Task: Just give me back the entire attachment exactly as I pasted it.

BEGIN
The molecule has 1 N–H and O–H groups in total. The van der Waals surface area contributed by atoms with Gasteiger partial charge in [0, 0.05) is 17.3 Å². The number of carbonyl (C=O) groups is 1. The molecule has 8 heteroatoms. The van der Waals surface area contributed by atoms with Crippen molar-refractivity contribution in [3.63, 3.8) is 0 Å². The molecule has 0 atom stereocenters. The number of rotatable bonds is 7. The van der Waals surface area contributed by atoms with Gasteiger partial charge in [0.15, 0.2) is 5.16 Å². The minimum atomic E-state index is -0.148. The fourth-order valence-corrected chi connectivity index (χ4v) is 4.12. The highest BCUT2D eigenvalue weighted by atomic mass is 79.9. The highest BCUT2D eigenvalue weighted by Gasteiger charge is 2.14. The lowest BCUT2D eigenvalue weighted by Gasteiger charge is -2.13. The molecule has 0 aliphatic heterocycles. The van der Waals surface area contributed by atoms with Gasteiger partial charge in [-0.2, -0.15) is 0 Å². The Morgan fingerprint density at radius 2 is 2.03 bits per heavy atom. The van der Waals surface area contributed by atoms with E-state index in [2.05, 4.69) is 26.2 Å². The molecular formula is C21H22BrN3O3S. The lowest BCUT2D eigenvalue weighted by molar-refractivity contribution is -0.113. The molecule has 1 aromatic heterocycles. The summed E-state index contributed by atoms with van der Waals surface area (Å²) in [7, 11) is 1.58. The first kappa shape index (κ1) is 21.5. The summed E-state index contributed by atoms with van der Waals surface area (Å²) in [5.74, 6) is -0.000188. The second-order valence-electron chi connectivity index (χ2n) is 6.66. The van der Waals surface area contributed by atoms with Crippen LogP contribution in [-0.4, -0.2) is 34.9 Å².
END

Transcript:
The molecule has 1 N–H and O–H groups in total. The van der Waals surface area contributed by atoms with Gasteiger partial charge in [0, 0.05) is 17.3 Å². The number of carbonyl (C=O) groups is 1. The molecule has 8 heteroatoms. The van der Waals surface area contributed by atoms with Crippen molar-refractivity contribution in [3.63, 3.8) is 0 Å². The molecule has 0 atom stereocenters. The number of rotatable bonds is 7. The van der Waals surface area contributed by atoms with Gasteiger partial charge in [0.15, 0.2) is 5.16 Å². The minimum atomic E-state index is -0.148. The fourth-order valence-corrected chi connectivity index (χ4v) is 4.12. The highest BCUT2D eigenvalue weighted by atomic mass is 79.9. The highest BCUT2D eigenvalue weighted by Gasteiger charge is 2.14. The lowest BCUT2D eigenvalue weighted by Gasteiger charge is -2.13. The molecule has 0 aliphatic heterocycles. The van der Waals surface area contributed by atoms with Gasteiger partial charge in [-0.2, -0.15) is 0 Å². The Morgan fingerprint density at radius 2 is 2.03 bits per heavy atom. The van der Waals surface area contributed by atoms with E-state index in [2.05, 4.69) is 26.2 Å². The molecular formula is C21H22BrN3O3S. The lowest BCUT2D eigenvalue weighted by molar-refractivity contribution is -0.113. The molecule has 1 aromatic heterocycles. The summed E-state index contributed by atoms with van der Waals surface area (Å²) in [7, 11) is 1.58. The first kappa shape index (κ1) is 21.5. The summed E-state index contributed by atoms with van der Waals surface area (Å²) in [5.74, 6) is -0.000188. The second-order valence-electron chi connectivity index (χ2n) is 6.66. The van der Waals surface area contributed by atoms with Crippen LogP contribution in [-0.4, -0.2) is 34.9 Å².